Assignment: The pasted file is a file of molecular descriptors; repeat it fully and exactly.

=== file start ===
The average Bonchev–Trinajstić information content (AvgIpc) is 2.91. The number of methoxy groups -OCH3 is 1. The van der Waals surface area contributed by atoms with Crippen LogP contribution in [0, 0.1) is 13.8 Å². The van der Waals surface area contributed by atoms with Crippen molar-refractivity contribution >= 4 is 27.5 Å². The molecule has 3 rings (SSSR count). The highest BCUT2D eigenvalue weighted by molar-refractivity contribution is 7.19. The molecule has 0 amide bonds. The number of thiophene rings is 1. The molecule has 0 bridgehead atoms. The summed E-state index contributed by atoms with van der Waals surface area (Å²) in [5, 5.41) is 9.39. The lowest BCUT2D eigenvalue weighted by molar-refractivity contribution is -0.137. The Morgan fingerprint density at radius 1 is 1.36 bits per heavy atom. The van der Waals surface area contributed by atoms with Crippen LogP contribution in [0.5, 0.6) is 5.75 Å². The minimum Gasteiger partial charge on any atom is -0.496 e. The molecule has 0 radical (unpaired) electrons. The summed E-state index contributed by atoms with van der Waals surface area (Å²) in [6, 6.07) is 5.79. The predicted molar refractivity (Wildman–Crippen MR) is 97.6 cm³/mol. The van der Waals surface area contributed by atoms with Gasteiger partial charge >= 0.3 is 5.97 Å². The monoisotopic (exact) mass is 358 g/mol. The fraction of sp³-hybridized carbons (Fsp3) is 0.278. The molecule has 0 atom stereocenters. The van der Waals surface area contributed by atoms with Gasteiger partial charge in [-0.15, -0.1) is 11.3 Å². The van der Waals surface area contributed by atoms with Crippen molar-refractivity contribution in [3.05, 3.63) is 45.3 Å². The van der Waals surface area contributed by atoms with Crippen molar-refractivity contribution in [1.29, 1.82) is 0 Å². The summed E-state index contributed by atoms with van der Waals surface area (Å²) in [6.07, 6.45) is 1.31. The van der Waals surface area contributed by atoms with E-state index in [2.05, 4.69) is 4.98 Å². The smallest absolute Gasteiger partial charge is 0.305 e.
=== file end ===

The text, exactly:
The average Bonchev–Trinajstić information content (AvgIpc) is 2.91. The number of methoxy groups -OCH3 is 1. The van der Waals surface area contributed by atoms with Crippen LogP contribution in [0, 0.1) is 13.8 Å². The van der Waals surface area contributed by atoms with Crippen molar-refractivity contribution >= 4 is 27.5 Å². The molecule has 3 rings (SSSR count). The highest BCUT2D eigenvalue weighted by molar-refractivity contribution is 7.19. The molecule has 0 amide bonds. The number of thiophene rings is 1. The molecule has 0 bridgehead atoms. The summed E-state index contributed by atoms with van der Waals surface area (Å²) in [5, 5.41) is 9.39. The lowest BCUT2D eigenvalue weighted by molar-refractivity contribution is -0.137. The Morgan fingerprint density at radius 1 is 1.36 bits per heavy atom. The van der Waals surface area contributed by atoms with Crippen LogP contribution in [0.5, 0.6) is 5.75 Å². The minimum Gasteiger partial charge on any atom is -0.496 e. The molecule has 0 radical (unpaired) electrons. The summed E-state index contributed by atoms with van der Waals surface area (Å²) in [6, 6.07) is 5.79. The predicted molar refractivity (Wildman–Crippen MR) is 97.6 cm³/mol. The van der Waals surface area contributed by atoms with Gasteiger partial charge >= 0.3 is 5.97 Å². The monoisotopic (exact) mass is 358 g/mol. The fraction of sp³-hybridized carbons (Fsp3) is 0.278. The molecule has 0 atom stereocenters. The van der Waals surface area contributed by atoms with Gasteiger partial charge in [-0.15, -0.1) is 11.3 Å². The van der Waals surface area contributed by atoms with Crippen molar-refractivity contribution in [3.05, 3.63) is 45.3 Å². The van der Waals surface area contributed by atoms with Crippen molar-refractivity contribution in [1.29, 1.82) is 0 Å². The summed E-state index contributed by atoms with van der Waals surface area (Å²) in [6.07, 6.45) is 1.31. The van der Waals surface area contributed by atoms with E-state index in [2.05, 4.69) is 4.98 Å². The smallest absolute Gasteiger partial charge is 0.305 e.